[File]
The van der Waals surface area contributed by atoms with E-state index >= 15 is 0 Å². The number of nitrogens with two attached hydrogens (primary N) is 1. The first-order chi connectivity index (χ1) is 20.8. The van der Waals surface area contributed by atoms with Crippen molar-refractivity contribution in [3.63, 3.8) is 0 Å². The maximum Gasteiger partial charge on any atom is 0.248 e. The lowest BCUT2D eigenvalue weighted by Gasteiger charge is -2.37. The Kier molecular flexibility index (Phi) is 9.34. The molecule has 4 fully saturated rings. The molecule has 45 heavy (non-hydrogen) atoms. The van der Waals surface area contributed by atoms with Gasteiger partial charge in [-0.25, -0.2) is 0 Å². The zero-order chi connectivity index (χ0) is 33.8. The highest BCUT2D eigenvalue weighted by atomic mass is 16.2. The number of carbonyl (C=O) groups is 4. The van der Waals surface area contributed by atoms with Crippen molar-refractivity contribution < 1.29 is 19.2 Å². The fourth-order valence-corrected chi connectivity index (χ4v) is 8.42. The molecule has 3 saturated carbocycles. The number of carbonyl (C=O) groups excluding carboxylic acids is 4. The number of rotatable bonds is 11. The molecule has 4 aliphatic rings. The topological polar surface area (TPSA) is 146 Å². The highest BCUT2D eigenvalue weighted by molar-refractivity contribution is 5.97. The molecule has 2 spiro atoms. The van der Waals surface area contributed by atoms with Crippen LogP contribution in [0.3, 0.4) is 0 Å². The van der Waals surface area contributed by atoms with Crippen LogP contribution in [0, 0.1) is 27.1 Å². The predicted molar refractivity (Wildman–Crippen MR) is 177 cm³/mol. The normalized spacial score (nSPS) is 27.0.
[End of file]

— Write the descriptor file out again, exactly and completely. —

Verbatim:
The van der Waals surface area contributed by atoms with E-state index >= 15 is 0 Å². The number of nitrogens with two attached hydrogens (primary N) is 1. The first-order chi connectivity index (χ1) is 20.8. The van der Waals surface area contributed by atoms with Crippen molar-refractivity contribution in [3.63, 3.8) is 0 Å². The maximum Gasteiger partial charge on any atom is 0.248 e. The lowest BCUT2D eigenvalue weighted by Gasteiger charge is -2.37. The Kier molecular flexibility index (Phi) is 9.34. The molecule has 4 fully saturated rings. The molecule has 45 heavy (non-hydrogen) atoms. The van der Waals surface area contributed by atoms with Gasteiger partial charge in [-0.25, -0.2) is 0 Å². The zero-order chi connectivity index (χ0) is 33.8. The highest BCUT2D eigenvalue weighted by atomic mass is 16.2. The number of carbonyl (C=O) groups is 4. The van der Waals surface area contributed by atoms with Crippen molar-refractivity contribution < 1.29 is 19.2 Å². The fourth-order valence-corrected chi connectivity index (χ4v) is 8.42. The molecule has 3 saturated carbocycles. The number of carbonyl (C=O) groups excluding carboxylic acids is 4. The number of rotatable bonds is 11. The molecule has 4 aliphatic rings. The topological polar surface area (TPSA) is 146 Å². The highest BCUT2D eigenvalue weighted by molar-refractivity contribution is 5.97. The molecule has 2 spiro atoms. The van der Waals surface area contributed by atoms with Crippen LogP contribution in [0.3, 0.4) is 0 Å². The van der Waals surface area contributed by atoms with Crippen LogP contribution in [0, 0.1) is 27.1 Å². The predicted molar refractivity (Wildman–Crippen MR) is 177 cm³/mol. The normalized spacial score (nSPS) is 27.0.